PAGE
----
My child is taking a competency-based course. What should I expect?

parent high-fiving child

What is CBE, and what makes it different from how things used to be?

Competency-based education (CBE) is an approach to teaching and learning that focuses on the mastery of skill sets within a subject area rather than the imparting of knowledge over a broad set of topics and content.

This approach is in contrast to students learning an entire curriculum and moving forward at a pre-defined pace regardless of their mastery level. CBE shows progression by encouraging students to work asynchronously on their skills and show mastery in many ways.

Competency-based education is in direct opposition to the teacher-centered transmission teaching paradigm, which has been a traditional teaching method for hundreds of years. 

CBE emphasizes mastery of skills rather than completion of tasks. It often looks very much like the “try until you get it right” approach. 

For more information on CBE, read about classroom challenges and CBE and how CBE is designed for student success.

My child is taking a CBE course. What should I expect?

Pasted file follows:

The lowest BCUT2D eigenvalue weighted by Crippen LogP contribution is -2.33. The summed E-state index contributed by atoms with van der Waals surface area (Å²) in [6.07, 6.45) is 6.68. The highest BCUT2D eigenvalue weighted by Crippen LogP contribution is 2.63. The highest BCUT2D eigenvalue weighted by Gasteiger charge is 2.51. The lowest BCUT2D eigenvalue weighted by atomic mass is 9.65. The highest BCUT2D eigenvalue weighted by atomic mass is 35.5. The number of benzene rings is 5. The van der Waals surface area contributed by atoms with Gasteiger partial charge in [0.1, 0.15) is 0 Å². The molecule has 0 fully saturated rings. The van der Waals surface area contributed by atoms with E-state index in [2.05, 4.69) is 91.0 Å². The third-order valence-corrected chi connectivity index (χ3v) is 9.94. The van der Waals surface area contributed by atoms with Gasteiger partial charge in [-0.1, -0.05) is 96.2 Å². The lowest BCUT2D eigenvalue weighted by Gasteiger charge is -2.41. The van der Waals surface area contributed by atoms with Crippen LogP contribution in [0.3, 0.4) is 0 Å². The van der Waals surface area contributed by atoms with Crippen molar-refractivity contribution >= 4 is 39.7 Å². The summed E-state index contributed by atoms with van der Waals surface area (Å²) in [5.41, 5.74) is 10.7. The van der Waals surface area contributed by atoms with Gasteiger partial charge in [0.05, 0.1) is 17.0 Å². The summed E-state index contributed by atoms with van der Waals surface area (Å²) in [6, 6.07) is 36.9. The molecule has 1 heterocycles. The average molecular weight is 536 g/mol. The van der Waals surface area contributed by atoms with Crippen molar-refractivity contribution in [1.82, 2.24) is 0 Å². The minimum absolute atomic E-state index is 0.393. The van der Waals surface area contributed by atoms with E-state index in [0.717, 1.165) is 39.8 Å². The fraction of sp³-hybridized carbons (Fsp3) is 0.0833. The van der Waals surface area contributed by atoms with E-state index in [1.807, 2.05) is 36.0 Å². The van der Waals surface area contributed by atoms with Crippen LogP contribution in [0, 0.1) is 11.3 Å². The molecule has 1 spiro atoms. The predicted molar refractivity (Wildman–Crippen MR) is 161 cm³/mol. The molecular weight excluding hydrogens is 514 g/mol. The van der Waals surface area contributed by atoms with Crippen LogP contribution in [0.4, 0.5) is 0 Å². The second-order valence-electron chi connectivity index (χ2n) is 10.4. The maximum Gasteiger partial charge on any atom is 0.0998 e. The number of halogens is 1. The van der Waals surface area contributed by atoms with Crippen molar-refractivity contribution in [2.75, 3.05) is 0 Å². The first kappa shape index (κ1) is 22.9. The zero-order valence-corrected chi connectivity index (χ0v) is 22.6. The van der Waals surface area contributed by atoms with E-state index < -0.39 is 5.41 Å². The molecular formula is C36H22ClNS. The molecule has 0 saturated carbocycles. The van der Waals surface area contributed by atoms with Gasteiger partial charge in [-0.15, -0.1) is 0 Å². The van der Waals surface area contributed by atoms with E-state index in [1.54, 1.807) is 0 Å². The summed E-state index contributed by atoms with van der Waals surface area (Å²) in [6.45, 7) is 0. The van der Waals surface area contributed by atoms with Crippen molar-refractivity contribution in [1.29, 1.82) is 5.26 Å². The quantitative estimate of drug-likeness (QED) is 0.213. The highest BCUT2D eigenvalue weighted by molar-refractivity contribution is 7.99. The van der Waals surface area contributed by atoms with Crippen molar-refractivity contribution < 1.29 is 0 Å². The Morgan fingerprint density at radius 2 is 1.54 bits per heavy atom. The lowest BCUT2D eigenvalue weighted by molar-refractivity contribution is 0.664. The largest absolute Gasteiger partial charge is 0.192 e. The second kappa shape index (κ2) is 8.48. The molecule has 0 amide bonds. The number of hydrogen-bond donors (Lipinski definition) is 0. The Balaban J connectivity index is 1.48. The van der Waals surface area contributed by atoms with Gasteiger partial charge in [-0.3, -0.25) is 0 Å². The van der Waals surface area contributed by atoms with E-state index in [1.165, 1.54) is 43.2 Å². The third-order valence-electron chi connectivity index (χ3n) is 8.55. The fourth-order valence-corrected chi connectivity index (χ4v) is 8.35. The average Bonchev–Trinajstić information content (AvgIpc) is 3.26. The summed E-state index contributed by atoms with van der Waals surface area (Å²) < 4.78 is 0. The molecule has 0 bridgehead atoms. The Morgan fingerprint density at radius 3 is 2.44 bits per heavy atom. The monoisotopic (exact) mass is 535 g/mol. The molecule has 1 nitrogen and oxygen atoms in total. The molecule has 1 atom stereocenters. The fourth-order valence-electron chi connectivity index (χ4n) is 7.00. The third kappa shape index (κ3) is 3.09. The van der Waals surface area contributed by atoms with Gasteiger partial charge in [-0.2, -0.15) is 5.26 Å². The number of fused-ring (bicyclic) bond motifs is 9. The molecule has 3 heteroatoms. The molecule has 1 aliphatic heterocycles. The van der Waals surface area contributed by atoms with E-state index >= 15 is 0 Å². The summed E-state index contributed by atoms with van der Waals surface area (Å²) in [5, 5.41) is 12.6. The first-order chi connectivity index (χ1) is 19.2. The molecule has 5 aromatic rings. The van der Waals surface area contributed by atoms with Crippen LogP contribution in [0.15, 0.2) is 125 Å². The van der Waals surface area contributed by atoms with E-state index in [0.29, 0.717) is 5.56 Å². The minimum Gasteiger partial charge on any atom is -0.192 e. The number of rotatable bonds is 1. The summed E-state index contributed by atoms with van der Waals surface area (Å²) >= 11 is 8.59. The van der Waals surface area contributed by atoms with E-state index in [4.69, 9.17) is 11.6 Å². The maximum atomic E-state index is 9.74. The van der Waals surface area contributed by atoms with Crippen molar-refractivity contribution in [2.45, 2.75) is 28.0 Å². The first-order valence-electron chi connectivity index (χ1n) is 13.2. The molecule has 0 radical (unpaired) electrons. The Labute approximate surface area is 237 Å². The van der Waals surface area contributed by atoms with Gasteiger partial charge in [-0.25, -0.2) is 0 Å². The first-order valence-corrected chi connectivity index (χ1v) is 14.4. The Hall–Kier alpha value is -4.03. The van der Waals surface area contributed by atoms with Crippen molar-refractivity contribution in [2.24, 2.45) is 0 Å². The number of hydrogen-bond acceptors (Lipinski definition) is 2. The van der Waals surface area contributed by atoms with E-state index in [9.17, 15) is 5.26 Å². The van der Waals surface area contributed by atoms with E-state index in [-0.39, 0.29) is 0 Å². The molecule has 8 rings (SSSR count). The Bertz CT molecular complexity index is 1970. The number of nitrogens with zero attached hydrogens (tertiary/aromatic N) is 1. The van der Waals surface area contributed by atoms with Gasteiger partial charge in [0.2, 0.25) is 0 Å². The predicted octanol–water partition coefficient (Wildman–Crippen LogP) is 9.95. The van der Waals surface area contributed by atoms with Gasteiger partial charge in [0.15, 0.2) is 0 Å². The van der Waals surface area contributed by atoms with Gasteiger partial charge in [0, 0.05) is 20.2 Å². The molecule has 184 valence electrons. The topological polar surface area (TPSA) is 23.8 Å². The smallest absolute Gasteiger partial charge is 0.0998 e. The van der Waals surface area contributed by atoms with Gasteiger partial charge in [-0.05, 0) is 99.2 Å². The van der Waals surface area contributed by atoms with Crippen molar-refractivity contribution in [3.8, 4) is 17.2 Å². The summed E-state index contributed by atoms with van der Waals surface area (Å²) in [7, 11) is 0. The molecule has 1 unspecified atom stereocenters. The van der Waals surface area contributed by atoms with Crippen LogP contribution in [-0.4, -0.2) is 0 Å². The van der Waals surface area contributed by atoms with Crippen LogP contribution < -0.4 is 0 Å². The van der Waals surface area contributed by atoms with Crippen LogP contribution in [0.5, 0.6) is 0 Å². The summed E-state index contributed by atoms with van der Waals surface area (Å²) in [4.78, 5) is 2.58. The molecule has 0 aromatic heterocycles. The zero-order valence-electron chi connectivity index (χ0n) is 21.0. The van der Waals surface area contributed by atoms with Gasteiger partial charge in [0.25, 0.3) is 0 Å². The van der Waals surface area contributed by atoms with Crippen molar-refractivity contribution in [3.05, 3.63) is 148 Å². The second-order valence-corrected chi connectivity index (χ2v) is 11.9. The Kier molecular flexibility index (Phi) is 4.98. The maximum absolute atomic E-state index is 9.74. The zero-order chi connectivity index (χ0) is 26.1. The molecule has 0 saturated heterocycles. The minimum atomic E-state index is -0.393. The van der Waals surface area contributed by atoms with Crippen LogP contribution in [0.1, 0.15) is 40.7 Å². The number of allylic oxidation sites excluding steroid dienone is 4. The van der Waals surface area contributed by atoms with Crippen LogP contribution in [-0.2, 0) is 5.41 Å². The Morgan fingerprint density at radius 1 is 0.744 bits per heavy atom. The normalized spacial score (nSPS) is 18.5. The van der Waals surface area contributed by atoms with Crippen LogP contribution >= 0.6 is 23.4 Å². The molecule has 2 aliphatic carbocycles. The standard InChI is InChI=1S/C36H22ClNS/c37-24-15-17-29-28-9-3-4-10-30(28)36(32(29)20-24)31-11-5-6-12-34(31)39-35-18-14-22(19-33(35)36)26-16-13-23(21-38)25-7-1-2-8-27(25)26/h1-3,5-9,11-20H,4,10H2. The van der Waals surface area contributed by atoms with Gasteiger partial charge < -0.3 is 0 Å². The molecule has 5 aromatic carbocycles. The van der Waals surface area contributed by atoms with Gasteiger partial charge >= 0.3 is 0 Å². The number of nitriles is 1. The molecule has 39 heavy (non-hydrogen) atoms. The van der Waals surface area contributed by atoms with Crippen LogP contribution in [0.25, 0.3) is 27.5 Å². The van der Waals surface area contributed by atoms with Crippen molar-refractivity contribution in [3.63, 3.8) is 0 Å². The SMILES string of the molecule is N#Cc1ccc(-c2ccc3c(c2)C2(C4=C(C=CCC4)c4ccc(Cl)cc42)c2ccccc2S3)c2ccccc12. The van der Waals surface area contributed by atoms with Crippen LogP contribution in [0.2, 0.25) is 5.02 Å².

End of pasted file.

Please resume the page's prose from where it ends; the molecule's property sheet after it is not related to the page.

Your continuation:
As a parent, it can sometimes be frustrating to try to help your child adjust to a new approach to learning when it varies significantly from how you were taught when you went to school. Not to mention that advancements in curriculum and instruction often mean that what your child is learning in high school might be what you learned after high school! Here are some highlights about CBE that you can expect to encounter:


Traditionally, most courses are split into grading categories of homework, classwork, quizzes, and tests, with varying weights assigned to each category. While some of the elements may certainly exist in a CBE course, you can expect it to vary from the traditional structure quite significantly. 

Many assignments give students opportunities to explore and learn from a variety of sources at their own pace and provide the teacher with indicators of understanding, such as being able to put a concept into their own words, the ability to replicate a portion of a process independently, or even simpler things like being able to identify structures or understand critical vocabulary for a unit correctly. 

Instructors are an essential part of this process and generate valuable feedback for students as they learn. They act as a guide, curate resources for students to gain mastery throughout learning units, and help to determine when students are ready to move on.